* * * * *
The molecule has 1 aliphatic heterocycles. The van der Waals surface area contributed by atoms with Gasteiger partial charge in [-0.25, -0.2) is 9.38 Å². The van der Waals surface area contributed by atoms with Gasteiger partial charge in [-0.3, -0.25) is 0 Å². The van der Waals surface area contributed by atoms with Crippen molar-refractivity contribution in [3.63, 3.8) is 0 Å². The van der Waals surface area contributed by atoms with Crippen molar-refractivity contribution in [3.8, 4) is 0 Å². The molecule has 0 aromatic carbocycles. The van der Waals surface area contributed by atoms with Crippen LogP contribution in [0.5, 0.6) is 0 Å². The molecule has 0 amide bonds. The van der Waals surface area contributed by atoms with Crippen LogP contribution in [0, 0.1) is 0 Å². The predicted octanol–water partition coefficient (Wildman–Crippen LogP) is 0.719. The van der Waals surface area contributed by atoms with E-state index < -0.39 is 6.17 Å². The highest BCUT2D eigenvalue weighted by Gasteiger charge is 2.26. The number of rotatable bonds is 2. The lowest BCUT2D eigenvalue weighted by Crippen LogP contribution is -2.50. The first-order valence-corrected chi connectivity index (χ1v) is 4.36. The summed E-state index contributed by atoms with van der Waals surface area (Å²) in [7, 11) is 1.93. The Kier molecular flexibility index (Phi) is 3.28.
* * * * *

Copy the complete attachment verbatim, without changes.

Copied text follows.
The molecule has 1 aliphatic heterocycles. The van der Waals surface area contributed by atoms with Gasteiger partial charge in [-0.25, -0.2) is 9.38 Å². The van der Waals surface area contributed by atoms with Gasteiger partial charge in [-0.3, -0.25) is 0 Å². The van der Waals surface area contributed by atoms with Crippen molar-refractivity contribution in [3.63, 3.8) is 0 Å². The van der Waals surface area contributed by atoms with Crippen molar-refractivity contribution in [3.8, 4) is 0 Å². The molecule has 0 aromatic carbocycles. The van der Waals surface area contributed by atoms with Crippen LogP contribution in [0.5, 0.6) is 0 Å². The molecule has 0 amide bonds. The van der Waals surface area contributed by atoms with Crippen LogP contribution in [0, 0.1) is 0 Å². The predicted octanol–water partition coefficient (Wildman–Crippen LogP) is 0.719. The van der Waals surface area contributed by atoms with E-state index < -0.39 is 6.17 Å². The highest BCUT2D eigenvalue weighted by Gasteiger charge is 2.26. The number of rotatable bonds is 2. The lowest BCUT2D eigenvalue weighted by Crippen LogP contribution is -2.50. The first-order valence-corrected chi connectivity index (χ1v) is 4.36. The summed E-state index contributed by atoms with van der Waals surface area (Å²) in [7, 11) is 1.93. The Kier molecular flexibility index (Phi) is 3.28.